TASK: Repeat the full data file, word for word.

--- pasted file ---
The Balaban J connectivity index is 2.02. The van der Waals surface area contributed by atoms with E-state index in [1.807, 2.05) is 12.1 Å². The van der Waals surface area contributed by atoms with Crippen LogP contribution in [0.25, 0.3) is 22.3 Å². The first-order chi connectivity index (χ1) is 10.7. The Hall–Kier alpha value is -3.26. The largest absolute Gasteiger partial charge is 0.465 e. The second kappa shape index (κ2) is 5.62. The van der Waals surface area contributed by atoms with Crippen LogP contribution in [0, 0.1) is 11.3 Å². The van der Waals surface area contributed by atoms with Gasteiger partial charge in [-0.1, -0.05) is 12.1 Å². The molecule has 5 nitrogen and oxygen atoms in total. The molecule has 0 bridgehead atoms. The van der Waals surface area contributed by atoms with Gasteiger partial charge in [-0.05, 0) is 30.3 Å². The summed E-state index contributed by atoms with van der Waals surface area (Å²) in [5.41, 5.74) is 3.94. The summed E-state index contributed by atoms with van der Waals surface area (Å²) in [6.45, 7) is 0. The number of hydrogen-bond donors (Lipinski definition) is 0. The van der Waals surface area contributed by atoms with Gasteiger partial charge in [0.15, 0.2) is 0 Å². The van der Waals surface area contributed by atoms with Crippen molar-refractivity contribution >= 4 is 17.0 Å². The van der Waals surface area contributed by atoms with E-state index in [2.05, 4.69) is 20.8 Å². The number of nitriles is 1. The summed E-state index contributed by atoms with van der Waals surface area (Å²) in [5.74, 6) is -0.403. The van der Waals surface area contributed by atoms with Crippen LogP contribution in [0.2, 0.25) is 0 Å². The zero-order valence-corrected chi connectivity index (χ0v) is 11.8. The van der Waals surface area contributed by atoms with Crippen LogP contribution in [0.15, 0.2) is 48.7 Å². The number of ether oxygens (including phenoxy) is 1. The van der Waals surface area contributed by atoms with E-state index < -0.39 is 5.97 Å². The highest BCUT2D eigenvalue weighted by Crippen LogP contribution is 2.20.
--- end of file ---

The Balaban J connectivity index is 2.02. The van der Waals surface area contributed by atoms with E-state index in [1.807, 2.05) is 12.1 Å². The van der Waals surface area contributed by atoms with Crippen LogP contribution in [0.25, 0.3) is 22.3 Å². The first-order chi connectivity index (χ1) is 10.7. The Hall–Kier alpha value is -3.26. The largest absolute Gasteiger partial charge is 0.465 e. The second kappa shape index (κ2) is 5.62. The van der Waals surface area contributed by atoms with Crippen LogP contribution in [0, 0.1) is 11.3 Å². The van der Waals surface area contributed by atoms with Gasteiger partial charge in [-0.1, -0.05) is 12.1 Å². The molecule has 5 nitrogen and oxygen atoms in total. The molecule has 0 bridgehead atoms. The van der Waals surface area contributed by atoms with Gasteiger partial charge in [-0.05, 0) is 30.3 Å². The summed E-state index contributed by atoms with van der Waals surface area (Å²) in [5.41, 5.74) is 3.94. The summed E-state index contributed by atoms with van der Waals surface area (Å²) in [6.45, 7) is 0. The number of hydrogen-bond donors (Lipinski definition) is 0. The van der Waals surface area contributed by atoms with Gasteiger partial charge in [0.15, 0.2) is 0 Å². The van der Waals surface area contributed by atoms with Crippen molar-refractivity contribution >= 4 is 17.0 Å². The van der Waals surface area contributed by atoms with E-state index in [2.05, 4.69) is 20.8 Å². The number of nitriles is 1. The summed E-state index contributed by atoms with van der Waals surface area (Å²) in [5.74, 6) is -0.403. The van der Waals surface area contributed by atoms with Crippen LogP contribution in [0.2, 0.25) is 0 Å². The zero-order valence-corrected chi connectivity index (χ0v) is 11.8. The van der Waals surface area contributed by atoms with Crippen LogP contribution in [0.15, 0.2) is 48.7 Å². The number of ether oxygens (including phenoxy) is 1. The van der Waals surface area contributed by atoms with E-state index < -0.39 is 5.97 Å². The highest BCUT2D eigenvalue weighted by Crippen LogP contribution is 2.20.